By sometime next year, it will most likely be legal to possess and use marijuana in much (if not all) of Canada. But between now and then the government has served notice that it will continue to enforce the existing laws on the books.
Now the argument can be made, and with a fair bit of legitimacy, that the law is the law and we can’t have people going around willy-nilly ignoring the law of the land on a whim and a cloud. But at the end of the day, that argument is really just blowing smoke, because that is exactly what happens on the occasion of the courts ruling a law is out of whack with its intent, or that it does not jibe with other laws or rights and freedoms that have been established by those strolling along the halls of power in Ottawa.
It is a fairly well established principle that the punishment should fit the crime, or at least be levied in just proportion. In the case of an individual being charged with a criminal offence which society, in the person of the government of the day, has determined should no longer be deemed criminal, that punishment steps beyond the pale of fundamental justice.
To saddle a young person with a criminal conviction that will follow them for the balance of their lives when the decision that what they have done is not deserving of a crime has already been, for most intents and purposes, decided is simply wrong and totally unnecessary.
Certainly citizens are expected to respect the law, particularly criminal law, which is put in place with the laudable goal of protecting members of society from the baser instincts of their fellow man. But when it has been determined that no such protection is believed to be necessary, the underlying premise of that required respect evaporates.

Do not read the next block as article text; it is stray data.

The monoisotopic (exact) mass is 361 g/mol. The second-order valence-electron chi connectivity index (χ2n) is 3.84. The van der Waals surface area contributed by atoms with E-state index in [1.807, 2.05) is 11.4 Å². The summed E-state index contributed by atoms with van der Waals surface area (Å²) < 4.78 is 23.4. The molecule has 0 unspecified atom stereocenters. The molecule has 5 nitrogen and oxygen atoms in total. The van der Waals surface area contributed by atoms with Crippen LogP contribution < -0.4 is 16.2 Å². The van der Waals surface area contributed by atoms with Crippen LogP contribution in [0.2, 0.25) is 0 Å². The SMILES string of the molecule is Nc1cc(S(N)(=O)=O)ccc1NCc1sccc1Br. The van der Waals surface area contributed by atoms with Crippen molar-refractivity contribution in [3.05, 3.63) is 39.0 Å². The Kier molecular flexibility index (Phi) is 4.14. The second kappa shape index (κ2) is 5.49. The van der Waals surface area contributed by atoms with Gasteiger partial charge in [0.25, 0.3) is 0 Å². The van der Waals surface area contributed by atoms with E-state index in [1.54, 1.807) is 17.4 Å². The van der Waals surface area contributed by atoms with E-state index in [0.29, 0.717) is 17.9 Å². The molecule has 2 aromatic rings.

What is even more heinous is that the publicity surrounding the determination that the use, and or abuse, of marijuana is no longer to be considered a criminal act, will lead many in society to believe that the law has been set aside, all but enticing them to flout that law to their own lasting detriment.
Governments issue directives to put a law in abeyance with some regularity when it is determined that such a law is either unenforceable or simply wrong-headed. This is such a case where the punishment will be counter to the principles of justice.
The federal government has indicated that they intend the transition to legalization to be a smooth and cautious path, well in keeping with the tenants of peace, order and good government. But there are plenty of examples of jurisdictions were legalization has taken place in states south of the border and outright anarchy has not ensued. There is no reason to expect that such would not be the case here in Canada—even barring a legislative regulation upon which to frame it.
Add to the mix that the continued enforcement of marijuana laws will demonstrably fall disproportionately on visible minorities and youth and the injustice of such a policy will be magnified by yet another factor.
The simplest of solutions would be a directive to enforcement agencies and the courts to cease the charging and prosecuting those in possession of what will be the legal limit of possession under the proposed legalization legislation. It can be done, it should be done and it is “just” that it be done.
This is not a position in support or against the legalization of marijuana, but rather a declaration of that which is just and proper considering the majority government’s stated objective. It will still be illegal to supply marijuana to minors, and the current law provides the means and deterrents necessary to deal with that.
It is illegal to drive while impaired, be that on legal medicine, alcohol or any other substance or medical condition that makes operation of a motorized vehicle a danger to society.
But it is long past time we stop making criminals of people for something society has not considered criminal for some time now—especially when the government has decided to change the law to reflect that reality. That is simply, just.